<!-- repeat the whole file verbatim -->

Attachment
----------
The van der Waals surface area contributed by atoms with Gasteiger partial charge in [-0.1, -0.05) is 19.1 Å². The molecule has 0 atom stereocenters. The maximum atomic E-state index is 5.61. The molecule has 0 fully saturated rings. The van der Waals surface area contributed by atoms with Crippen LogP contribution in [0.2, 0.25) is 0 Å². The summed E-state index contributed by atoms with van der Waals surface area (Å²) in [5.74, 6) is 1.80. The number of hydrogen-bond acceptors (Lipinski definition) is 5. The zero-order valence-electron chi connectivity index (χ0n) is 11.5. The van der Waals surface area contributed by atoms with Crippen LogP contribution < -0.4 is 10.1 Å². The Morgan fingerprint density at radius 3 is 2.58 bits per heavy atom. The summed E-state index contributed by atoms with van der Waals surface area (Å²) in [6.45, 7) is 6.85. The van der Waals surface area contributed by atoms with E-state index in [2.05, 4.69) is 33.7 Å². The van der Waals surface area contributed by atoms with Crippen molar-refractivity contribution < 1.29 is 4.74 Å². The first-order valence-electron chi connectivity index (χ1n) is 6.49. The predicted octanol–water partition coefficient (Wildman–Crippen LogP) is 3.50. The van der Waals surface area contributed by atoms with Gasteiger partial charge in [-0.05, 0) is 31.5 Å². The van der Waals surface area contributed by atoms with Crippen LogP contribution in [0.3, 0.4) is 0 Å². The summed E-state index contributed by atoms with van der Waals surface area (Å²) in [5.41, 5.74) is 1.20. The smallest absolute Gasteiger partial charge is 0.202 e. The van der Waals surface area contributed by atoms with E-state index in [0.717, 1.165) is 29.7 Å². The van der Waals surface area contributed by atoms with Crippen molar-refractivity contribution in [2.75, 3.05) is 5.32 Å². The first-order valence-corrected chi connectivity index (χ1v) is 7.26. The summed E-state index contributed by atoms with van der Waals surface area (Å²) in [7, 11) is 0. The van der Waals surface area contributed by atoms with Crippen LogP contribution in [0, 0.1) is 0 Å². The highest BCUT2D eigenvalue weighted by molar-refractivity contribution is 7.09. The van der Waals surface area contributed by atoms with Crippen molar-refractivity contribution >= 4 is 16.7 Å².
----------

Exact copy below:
The van der Waals surface area contributed by atoms with Gasteiger partial charge in [-0.1, -0.05) is 19.1 Å². The molecule has 0 atom stereocenters. The maximum atomic E-state index is 5.61. The molecule has 0 fully saturated rings. The van der Waals surface area contributed by atoms with Crippen LogP contribution in [0.2, 0.25) is 0 Å². The summed E-state index contributed by atoms with van der Waals surface area (Å²) in [5.74, 6) is 1.80. The number of hydrogen-bond acceptors (Lipinski definition) is 5. The zero-order valence-electron chi connectivity index (χ0n) is 11.5. The van der Waals surface area contributed by atoms with Crippen LogP contribution < -0.4 is 10.1 Å². The Morgan fingerprint density at radius 3 is 2.58 bits per heavy atom. The summed E-state index contributed by atoms with van der Waals surface area (Å²) in [6.45, 7) is 6.85. The van der Waals surface area contributed by atoms with E-state index in [2.05, 4.69) is 33.7 Å². The van der Waals surface area contributed by atoms with Crippen molar-refractivity contribution < 1.29 is 4.74 Å². The first-order valence-electron chi connectivity index (χ1n) is 6.49. The predicted octanol–water partition coefficient (Wildman–Crippen LogP) is 3.50. The van der Waals surface area contributed by atoms with Gasteiger partial charge in [-0.05, 0) is 31.5 Å². The van der Waals surface area contributed by atoms with Crippen LogP contribution in [0.3, 0.4) is 0 Å². The summed E-state index contributed by atoms with van der Waals surface area (Å²) in [5.41, 5.74) is 1.20. The smallest absolute Gasteiger partial charge is 0.202 e. The van der Waals surface area contributed by atoms with E-state index in [0.717, 1.165) is 29.7 Å². The van der Waals surface area contributed by atoms with Crippen molar-refractivity contribution in [2.75, 3.05) is 5.32 Å². The first-order valence-corrected chi connectivity index (χ1v) is 7.26. The summed E-state index contributed by atoms with van der Waals surface area (Å²) in [7, 11) is 0. The van der Waals surface area contributed by atoms with Crippen LogP contribution in [0, 0.1) is 0 Å². The highest BCUT2D eigenvalue weighted by molar-refractivity contribution is 7.09. The van der Waals surface area contributed by atoms with Crippen molar-refractivity contribution >= 4 is 16.7 Å².